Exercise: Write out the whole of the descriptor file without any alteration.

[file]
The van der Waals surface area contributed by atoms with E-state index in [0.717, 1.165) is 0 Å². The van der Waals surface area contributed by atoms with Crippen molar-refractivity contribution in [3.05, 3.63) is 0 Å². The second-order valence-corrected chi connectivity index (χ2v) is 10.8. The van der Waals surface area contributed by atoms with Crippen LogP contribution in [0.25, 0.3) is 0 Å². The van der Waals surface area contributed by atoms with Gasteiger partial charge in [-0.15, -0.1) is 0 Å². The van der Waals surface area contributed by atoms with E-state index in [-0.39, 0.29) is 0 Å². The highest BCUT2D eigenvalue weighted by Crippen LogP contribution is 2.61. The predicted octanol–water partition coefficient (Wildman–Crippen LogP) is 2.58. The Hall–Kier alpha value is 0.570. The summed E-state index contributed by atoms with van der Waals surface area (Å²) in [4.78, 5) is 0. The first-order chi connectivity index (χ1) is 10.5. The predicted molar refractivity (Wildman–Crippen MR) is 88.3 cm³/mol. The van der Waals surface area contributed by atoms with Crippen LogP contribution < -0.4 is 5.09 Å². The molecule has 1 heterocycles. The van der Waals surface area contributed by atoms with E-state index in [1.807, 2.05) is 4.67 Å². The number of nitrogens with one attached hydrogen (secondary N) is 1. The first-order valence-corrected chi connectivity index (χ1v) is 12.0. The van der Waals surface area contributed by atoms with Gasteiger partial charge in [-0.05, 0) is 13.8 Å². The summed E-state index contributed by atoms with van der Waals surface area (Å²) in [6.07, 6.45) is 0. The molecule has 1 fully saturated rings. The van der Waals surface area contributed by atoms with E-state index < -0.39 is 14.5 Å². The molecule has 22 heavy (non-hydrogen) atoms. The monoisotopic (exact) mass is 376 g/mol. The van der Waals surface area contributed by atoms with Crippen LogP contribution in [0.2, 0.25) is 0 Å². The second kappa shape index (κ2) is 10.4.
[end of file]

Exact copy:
The van der Waals surface area contributed by atoms with E-state index in [0.717, 1.165) is 0 Å². The van der Waals surface area contributed by atoms with Crippen molar-refractivity contribution in [3.05, 3.63) is 0 Å². The second-order valence-corrected chi connectivity index (χ2v) is 10.8. The van der Waals surface area contributed by atoms with Crippen LogP contribution in [0.25, 0.3) is 0 Å². The van der Waals surface area contributed by atoms with Gasteiger partial charge in [-0.15, -0.1) is 0 Å². The van der Waals surface area contributed by atoms with E-state index in [-0.39, 0.29) is 0 Å². The highest BCUT2D eigenvalue weighted by Crippen LogP contribution is 2.61. The predicted octanol–water partition coefficient (Wildman–Crippen LogP) is 2.58. The Hall–Kier alpha value is 0.570. The summed E-state index contributed by atoms with van der Waals surface area (Å²) in [4.78, 5) is 0. The first-order chi connectivity index (χ1) is 10.5. The predicted molar refractivity (Wildman–Crippen MR) is 88.3 cm³/mol. The van der Waals surface area contributed by atoms with Crippen LogP contribution < -0.4 is 5.09 Å². The molecule has 1 heterocycles. The van der Waals surface area contributed by atoms with E-state index in [1.807, 2.05) is 4.67 Å². The number of nitrogens with one attached hydrogen (secondary N) is 1. The first-order valence-corrected chi connectivity index (χ1v) is 12.0. The van der Waals surface area contributed by atoms with Gasteiger partial charge in [-0.05, 0) is 13.8 Å². The summed E-state index contributed by atoms with van der Waals surface area (Å²) in [6.07, 6.45) is 0. The molecule has 1 fully saturated rings. The van der Waals surface area contributed by atoms with E-state index < -0.39 is 14.5 Å². The molecule has 22 heavy (non-hydrogen) atoms. The monoisotopic (exact) mass is 376 g/mol. The van der Waals surface area contributed by atoms with Crippen LogP contribution in [0.2, 0.25) is 0 Å². The second kappa shape index (κ2) is 10.4.